To be a Christian is to participate. To be a Christian is to be part of something bigger than just yourself. To be a Christian is to be bound together with others. By virtue of our baptism we are made members of a new family, a new community, the Body of Christ. That family, that community, that body, is called the Church.
I am the Church, YOU are the Church, WE are the Church. If we want the Church to grow and develop and change for the better, then we who call ourselves Christians and members of the Body of Christ must step up and take responsibility. We are called to be active participants, not passive observers. We are sent by the Lord to participate in his work for the world. We are called to be apostles, those who are sent in the name of Christ, just as much as Peter.
Jesus famously says to Peter that he is the rock upon which the Church will be built. He has an important part to play, an offering to give. Like all of us, Peter was imperfect in so many ways. He proclaims Christ as Lord and then betrays him. He is reluctant to let Jesus wash his feet and he sets his mind on earthly things rather than heavenly things. But despite everything Peter becomes Cephas, the ‘rock’, and Peter proclaims Jesus as his Lord and his God.
Peter may well have driven many of us around the bend, but he was a central figure in Jesus’ life and in building up the early Church. We have so much more in common with him than we’ll ever realise. By his example we can have great hope in the fact that the Church of God is made up of ordinary people who are bound together in God’s love, a Church made up of diverse opinions and personalities that through love can change the world for the better and become extraordinary!
Everyone has gifts to share, something to offer. However inadequate we feel, God can take us and use us, whatever our backgrounds, whoever we are, in our diversity and with all our imperfections. But in order for this to happen we need to step up and take responsibility.
This truth is clearly seen in the life of St Peter. We are the rocks that help build the Church of today, the living stones that have so much more potential than mere bricks and mortar. As we look forward to re-entering our church building for worship in the weeks ahead WE must remember that it is the people who make the church building come alive, not the other way around. Building community, building a Church is never easy and only achieved when we step towards the action, not away from it.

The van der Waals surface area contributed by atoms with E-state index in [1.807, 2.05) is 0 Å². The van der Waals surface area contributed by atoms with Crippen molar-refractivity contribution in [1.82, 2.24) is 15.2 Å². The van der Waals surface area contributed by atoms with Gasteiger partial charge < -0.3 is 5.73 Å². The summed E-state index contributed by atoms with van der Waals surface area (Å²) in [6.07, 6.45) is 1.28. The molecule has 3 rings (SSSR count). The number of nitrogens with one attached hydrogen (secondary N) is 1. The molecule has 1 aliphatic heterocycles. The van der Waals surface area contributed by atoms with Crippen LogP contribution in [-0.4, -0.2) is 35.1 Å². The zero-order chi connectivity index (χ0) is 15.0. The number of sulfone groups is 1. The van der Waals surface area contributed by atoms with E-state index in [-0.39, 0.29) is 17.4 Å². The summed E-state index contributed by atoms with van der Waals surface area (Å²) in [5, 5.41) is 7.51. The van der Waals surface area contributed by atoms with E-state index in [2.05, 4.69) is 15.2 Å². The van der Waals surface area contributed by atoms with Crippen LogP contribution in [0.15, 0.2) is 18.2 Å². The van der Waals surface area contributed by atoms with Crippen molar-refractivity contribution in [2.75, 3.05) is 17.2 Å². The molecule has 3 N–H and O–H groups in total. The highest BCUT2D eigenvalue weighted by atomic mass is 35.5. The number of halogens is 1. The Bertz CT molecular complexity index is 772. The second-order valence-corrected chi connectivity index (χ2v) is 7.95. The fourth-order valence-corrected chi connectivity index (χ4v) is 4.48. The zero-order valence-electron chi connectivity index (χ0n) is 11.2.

Around this time of year, on or around 29th June, the Church makes new deacons and priests. This year, because of the pandemic, that will happen a little later than planned. People from all walks of life will take a step forward for Christ into an unknown future and put themselves forward for all sorts of ministries according to their God-given gifts. Amongst them we pray for Cate Turner from St Peter’s, who will be made a Curate in the Bramerton Group, in our own diocese. We pray for Cate’s current and future ministry and with thanksgiving for her family. We also give thanks for all those members of our local church family who have contributed so much to our community through their own ministries and who, sadly, have passed away during Lockdown. This week we celebrate Thelma Hale.
So at this time of year, when we remember St Peter and the fact he stepped forward and said ‘I am the Church’, perhaps it’s also the time for us to remember that WE, too, are the Church! We are not all called to be ordained, but by virtue of our baptism we are called to be a living stone. We have a part to play, something significant to offer. Inspired by the teaching and example of Peter, perhaps today is a good day to think about our contribution to the life of the Church and consider what God is calling us to be and do in his name.
Following the pandemic, the Church of the future will look very different to how it once did. And all will be well. Indeed, it could even be much better. Bound together by love, let’s step forward together in humility and service and in doing so, continue to make our world a much better place for all.
Every Blessing, Christian